Overall, if the main point of this film was to start to build hype for The Avengers, then I’d say mission accomplished.

Thor – \m/ \m/ \m/ \n

Fast Five

“*peeks out from around the corner* Hello? Anybody still here?

Hola internets. After slacking off while directing Spelling Bee, I am now back, bitches! In short, the show was a ton of fun all around for all involved. The audience loved it. We got a fantastic review in MIT’s paper The Tech. Overall, win!

While I had been seeing movies here and there, I’d decided to be lazy and not blog the write ups, since I had very little me time as it was. So tonight, Im out of legit excuses to put it off, and so here we are. And Im actually really happy to be doing this write up for tonight’s flick, Fast Five.

Movies like this one remind me why I \m/ love action movies. Yes, I am an action junkie. It’s my fave genre. I think we’ve established this. Actually, if we wanna get technical about it, my fave genre would be action comedy, but it has to be heavier on the action. Okay maybe it is more accurate to say that my fave is action movies with good comedic relief. Starting to go off topic.

Now while Fast Five (or really anything in the Fast Franchise) is by no means a perfect film, the blend is pretty damn close. You’ve got: high velocity action, characters you care about, well timed wisecracks, beautiful cars driven by even more beautiful people. With a combination like that, who gives a \m/ if its not the type of film that’s ever gonna win an Oscar.

Let’s start getting into the specifics. Something that was particularly fun about this one, that’s a bit different from the rest in the franchise, is that this was actually more of a heist movie than an action movie. I do so love heist movies: the suspense of the chase, the genius of the plan, the morally gray areas. On the action side, I felt they could have had a bit more. However, all was redeemed with the final climactic car chase. That one was really creative, and different from any I’ve seen, and I’ve seen a \m/ of a lot of cinematic car chases!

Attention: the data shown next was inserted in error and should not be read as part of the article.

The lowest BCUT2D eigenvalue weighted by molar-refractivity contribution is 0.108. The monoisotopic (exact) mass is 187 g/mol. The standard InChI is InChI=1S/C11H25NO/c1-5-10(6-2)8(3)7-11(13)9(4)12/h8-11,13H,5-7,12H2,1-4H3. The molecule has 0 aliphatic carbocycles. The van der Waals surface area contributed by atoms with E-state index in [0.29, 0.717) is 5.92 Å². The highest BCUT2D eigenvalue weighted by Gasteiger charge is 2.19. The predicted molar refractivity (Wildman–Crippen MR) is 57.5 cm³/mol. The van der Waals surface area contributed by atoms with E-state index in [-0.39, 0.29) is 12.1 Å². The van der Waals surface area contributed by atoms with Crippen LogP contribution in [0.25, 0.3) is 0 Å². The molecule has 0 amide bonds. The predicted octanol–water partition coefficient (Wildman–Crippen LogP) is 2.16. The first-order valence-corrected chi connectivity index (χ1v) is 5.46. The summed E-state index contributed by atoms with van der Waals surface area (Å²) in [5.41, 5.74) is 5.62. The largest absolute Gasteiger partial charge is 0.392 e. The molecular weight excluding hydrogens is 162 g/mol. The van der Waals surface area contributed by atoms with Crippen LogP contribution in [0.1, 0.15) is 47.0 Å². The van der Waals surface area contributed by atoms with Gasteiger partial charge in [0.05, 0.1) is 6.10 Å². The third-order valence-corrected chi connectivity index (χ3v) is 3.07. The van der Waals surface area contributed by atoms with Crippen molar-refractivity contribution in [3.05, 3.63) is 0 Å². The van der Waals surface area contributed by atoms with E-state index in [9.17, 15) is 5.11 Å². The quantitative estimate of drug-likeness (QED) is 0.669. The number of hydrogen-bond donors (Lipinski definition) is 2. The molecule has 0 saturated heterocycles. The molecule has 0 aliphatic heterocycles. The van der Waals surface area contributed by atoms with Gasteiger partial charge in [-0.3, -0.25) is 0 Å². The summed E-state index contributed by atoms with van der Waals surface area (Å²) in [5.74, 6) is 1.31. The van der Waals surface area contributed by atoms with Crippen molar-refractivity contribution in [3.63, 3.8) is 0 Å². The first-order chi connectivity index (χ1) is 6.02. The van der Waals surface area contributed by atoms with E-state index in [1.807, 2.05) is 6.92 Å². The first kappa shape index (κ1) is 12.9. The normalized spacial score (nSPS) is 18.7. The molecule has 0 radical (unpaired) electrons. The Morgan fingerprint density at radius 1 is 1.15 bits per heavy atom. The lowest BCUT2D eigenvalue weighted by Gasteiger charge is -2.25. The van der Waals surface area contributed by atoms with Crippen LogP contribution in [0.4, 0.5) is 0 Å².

Having seen all the movies in the franchise, the characters have really grown on me. I absolutely love Vin Diesel’s Dom. Such an amazing balance of bad ass and sweetheart. I swoon whenever he’s on the screen. Similar feelings for Paul Walker’s Brian, although his acting ability (if I dare even call it that) is still a bit lacking. It was also cool bringing in characters from all of the previous movies. However, I prolly shoulda done my homework beforehand and verified who was coming from where because it kept bothering me when I couldnt remember.

Also, bringing in Dwayne Johnson was a genius move. I mentioned before how happy I was to see him finally back in his element, and playing him off Vin Diesel was an incredibly smart casting decision And yes, there was a no holds barred, all out brawl between the two. It was seriously among the most satisfying fight scenes I’ve ever seen. Those boys are just built for this sh…sort of thing.

One final note. Be sure to stick around thru the end of the credits sequence. There’s an additional scene (before the full credits roll). I knew there’d been talk of a sixth movie, but the set up for it felt like a hard blow to the chest. I cant remember the last time I left the theater so anxious for the sequel. Okay, so maybe it was HP, but we knew that was coming. This was totally unexpected. While the movie had its flaws, the final chase and that end scene left me on such a high note, that it didnt matter.

Dont hate.
Fast Five – \m/ \m/ \m/ \m/

The Mechanic